Resurrecting Sappho (This Post is Not About Lesbians)

A particularly interesting type of poem is the Sappho, named after the female poet who lived on the island of Lesbos around roughly 600 B.C. and was believed to have written love poems directed toward both men and women.  This is the origin of the English word “Lesbian.”  The rhythm of Sapphic meter translates in English to roughly:

DAH dum DAH dum DAH dum dum DAH dum DAH dum
DAH dum DAH dum DAH dum dum DAH dum DAH dum
DAH dum DAH dum DAH dum dum DAH dum DAH dum
     DAH dum dum DAH dum

The italicized beats in the above can also be expressed as strong accents (DAH), although some English-speaking poets take even further liberties than that with the form. Poets.org describes the feel of the Sappho as such:

“The strict meter of the sapphic, with its starts and stops, creates a powerful emotion that the language of the poem intensifies. Starting with a stressed syllable, as opposed to the familiar iambic foot that begins on an unstressed syllable, provides a sense of forcefulness and urgency to the sapphic…” 

Finding modern poetry on the internet written in sapphic meter is next to impossible.  A search for “Sappho” turns up sites on the ancient poet herself, and a search for “Sapphic” turns up mostly lesbian sites with no poetry. 

I did find the poem Puck’s Lament along with a great essay on Sappho by poet Elois Stonborough on the blog Woman-Stirred (ironically, one of the lesbian sites that does not called itself the Sapphic Something-Or-Other).  Here is an excerpt:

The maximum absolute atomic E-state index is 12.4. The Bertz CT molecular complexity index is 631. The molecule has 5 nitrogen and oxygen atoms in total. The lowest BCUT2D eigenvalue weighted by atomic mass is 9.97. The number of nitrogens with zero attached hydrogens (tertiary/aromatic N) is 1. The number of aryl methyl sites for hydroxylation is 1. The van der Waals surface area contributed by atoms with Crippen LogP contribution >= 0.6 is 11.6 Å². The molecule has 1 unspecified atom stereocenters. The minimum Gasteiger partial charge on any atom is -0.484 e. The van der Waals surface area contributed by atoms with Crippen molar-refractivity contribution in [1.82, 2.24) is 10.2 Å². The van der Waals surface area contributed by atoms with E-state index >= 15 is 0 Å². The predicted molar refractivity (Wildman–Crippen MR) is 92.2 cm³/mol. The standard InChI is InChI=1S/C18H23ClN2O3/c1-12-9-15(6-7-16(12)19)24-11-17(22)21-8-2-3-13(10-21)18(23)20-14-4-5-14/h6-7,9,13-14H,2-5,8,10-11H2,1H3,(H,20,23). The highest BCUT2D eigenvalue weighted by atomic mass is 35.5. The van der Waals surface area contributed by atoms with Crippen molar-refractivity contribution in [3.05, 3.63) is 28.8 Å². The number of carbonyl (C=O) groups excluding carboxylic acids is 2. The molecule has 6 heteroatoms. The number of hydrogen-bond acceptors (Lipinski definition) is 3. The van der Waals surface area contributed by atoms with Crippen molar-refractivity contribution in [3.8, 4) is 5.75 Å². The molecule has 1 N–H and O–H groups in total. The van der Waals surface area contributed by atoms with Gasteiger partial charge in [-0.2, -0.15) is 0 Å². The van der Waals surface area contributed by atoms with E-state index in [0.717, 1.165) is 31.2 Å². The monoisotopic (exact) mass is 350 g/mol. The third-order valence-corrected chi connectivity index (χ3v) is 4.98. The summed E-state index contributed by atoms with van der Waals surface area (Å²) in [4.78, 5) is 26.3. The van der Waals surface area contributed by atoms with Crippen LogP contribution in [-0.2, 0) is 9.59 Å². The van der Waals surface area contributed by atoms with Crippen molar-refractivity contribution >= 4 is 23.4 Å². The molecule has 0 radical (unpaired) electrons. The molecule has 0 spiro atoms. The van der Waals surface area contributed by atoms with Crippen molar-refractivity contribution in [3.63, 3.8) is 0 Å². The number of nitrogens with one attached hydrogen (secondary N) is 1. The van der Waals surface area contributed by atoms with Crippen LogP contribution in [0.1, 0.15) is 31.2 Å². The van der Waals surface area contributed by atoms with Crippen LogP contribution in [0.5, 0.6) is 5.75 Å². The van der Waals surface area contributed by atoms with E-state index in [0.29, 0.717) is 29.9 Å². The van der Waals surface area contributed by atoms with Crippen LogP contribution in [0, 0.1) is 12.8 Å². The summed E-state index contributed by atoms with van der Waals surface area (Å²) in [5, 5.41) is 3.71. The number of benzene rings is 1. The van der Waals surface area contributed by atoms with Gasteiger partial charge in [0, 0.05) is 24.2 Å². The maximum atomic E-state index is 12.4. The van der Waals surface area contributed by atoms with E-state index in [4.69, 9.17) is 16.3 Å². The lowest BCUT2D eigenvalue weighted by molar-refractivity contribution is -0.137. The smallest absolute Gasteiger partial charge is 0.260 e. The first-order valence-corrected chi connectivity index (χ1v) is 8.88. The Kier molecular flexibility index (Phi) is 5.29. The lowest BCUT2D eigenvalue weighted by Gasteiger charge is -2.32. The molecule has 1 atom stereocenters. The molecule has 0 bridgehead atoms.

“lids with love-in-idleness; touch lips lightly
to your vellum cheek and inhale the incense
of your breath; confess my distress then disappear
before you wake.”

Stonborough also includes the following excerpt of one of Sappho’s original poems as translated by Elizabeth Vandiver:

“Iridescent-throned Aphrodite, deathless
Child of Zeus, wile-weaver, I now implore you,
Don’t–I beg you, Lady–with pains and torments
Crush down my spirit”

An older poem, Sapphics, was published in 1866 by Algernon Charles Swinburne.  Here is a stanza:

“So the goddess fled from her place, with awful
Sound of feet and thunder of wings around her;
While behind a clamour of singing women
    Severed the twilight.”

Another old poem in sapphic meter is called Night Hymns On Lake Nipigon by Duncan Campbell Scott.  Here is an excerpt:

“Soft with the silver drip of the regular paddles
Falling in rhythm, timed with the liquid, plangent
Sounds from the blades where the whirlpools break and are carried
Down into darkness”

If you want to read more, ablemuse.com has a great discussion thread regarding sapphic meter with many examples.  I hope more people will become interested in both reading and writing this very beautiful form of poetry.

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1 Comment

  1. […] for quite some time now, and I figured I’d better post it before I lost it.  It’s a Sappho, a vastly underused poetic form that I love for its unique rhythm and that I’m […]


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